Power addresses genocide

    Samantha Power, winner of the 2003 Pulitzer Prize, gave a convocation speech in RIMAC arena on Oct. 8 as part of Eleanor Roosevelt College’s grand opening week. With several professors requiring students to attend the lecture, students filled approximately one-quarter of the 2,500 capacity arena until only standing room remained.

    “”The turnout was amazingly higher than I think any of us expected,”” said David Goodwin, chair of the Student Council at Eleanor Roosevelt College, which helped organize the event.

    Power, who won the Pulitzer for her book “”A Problem From Hell: America and the Age of the Genocide,”” gave a speech on apathy in America toward the issue of genocide, the lack of a consistent foreign policy since World War II, and the failings of the United Nations system. Both applauding the Bush administration for taking a stand in Iraq and concerned about the range of other interests that influenced the decision to go to war, Power avoided partisan criticisms and challenged UCSD students to speak up and help raise awareness about the issue of genocide.

    “”One of the things that’s notable about the American response to genocide is the silence on university campuses,”” said Power at a dinner reception with students preceding the speech. “”I think you’d be surprised how much students can achieve just by putting the issue on the policy radar. Say just you guys in this room were to decide to make Liberia your cause, to just learn everything you could about Liberia and then start sending letters to congressmen and all the cheesy stuff that people think doesn’t do any good. Just this number of people could actually succeed in convincing the policy makers that the issue is far more concerning than they had thought to the people.””

    During her address, Powers recounted her own experiences as a Washington intern and a freelance war correspondent in Yugoslavia and eventually executive director of the Carr Institute for Human Rights Policy at Harvard University. She closed her speech with a plea to students to have confidence in their abilities to make a difference.

    “”Don’t let your understanding of what is possible or realistic interfere with your understanding of what’s desirable,”” Powers said. “”Be, I suppose, unreasonable. Secondly, don’t underestimate what you have to offer. With the values that brought you to UCSD, the thinking and writing skills they teach you here, you will be equipped to do good.””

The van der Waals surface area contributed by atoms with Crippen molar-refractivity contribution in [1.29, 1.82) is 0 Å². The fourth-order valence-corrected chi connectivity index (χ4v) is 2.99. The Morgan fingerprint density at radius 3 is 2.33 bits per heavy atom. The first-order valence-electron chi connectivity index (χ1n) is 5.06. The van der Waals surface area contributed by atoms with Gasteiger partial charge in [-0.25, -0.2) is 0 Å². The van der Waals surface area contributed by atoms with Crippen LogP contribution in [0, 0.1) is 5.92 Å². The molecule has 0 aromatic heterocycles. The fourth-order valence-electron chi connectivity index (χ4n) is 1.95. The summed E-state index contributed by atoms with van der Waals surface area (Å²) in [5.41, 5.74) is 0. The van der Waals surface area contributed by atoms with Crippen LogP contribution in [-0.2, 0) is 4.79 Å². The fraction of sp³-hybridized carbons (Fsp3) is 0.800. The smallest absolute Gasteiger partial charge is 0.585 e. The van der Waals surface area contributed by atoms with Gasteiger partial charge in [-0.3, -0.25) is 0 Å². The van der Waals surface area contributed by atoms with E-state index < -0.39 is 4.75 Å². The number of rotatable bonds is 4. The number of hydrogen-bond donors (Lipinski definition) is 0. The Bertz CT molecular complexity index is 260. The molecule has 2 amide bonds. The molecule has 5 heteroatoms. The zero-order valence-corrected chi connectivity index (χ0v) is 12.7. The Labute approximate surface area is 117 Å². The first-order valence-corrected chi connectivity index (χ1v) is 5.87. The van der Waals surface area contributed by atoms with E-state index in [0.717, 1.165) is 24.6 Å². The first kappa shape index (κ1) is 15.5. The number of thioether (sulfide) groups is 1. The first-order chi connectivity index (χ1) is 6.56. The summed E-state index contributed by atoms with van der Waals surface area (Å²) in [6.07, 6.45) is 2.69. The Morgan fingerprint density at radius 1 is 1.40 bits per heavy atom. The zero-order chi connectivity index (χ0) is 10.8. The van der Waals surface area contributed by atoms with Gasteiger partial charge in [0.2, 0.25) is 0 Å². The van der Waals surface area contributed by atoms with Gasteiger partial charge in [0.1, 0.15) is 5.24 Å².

Sixth College freshman Russell Peavy, who attended both the convocation and the dinner, said he was inspired by her speech.

    “”Listening and learning to what she said about her own experiences, I can look ahead in mine and realize that with just some faint notion, you can achieve whatever you want, be it human rights or world domination,”” he said.

    Getting Power to speak was not an easy task.

    “”A massive amount of work [went into putting on this speech],”” Goodwin said. “”There’s been a grand opening committee since early last year involving people from all over the university. A whole bunch of people, a whole bunch of work.””

    Roosevelt Provost Ann Craig described the impact of having Power as a speaker.

    “”We wanted someone with whom students could relate, and we wanted someone who could speak in an engaging manner to an audience largely of students, and we wanted someone who would speak about a topic that reflected some of the issues in the world today that our students need to be thinking about,”” Craig said.

    Power’s speech, which was originally only going to be the convocation for Eleanor Roosevelt College, was part of a larger initiative to raise student awareness regarding global issues.

    “”The college provosts are trying to create convocations to bring students and faculty and community together to talk about issues of social, political and cultural significance,”” Craig said. “”It’s hard to find one that’s more important than the role of the U.S. in the world today.””

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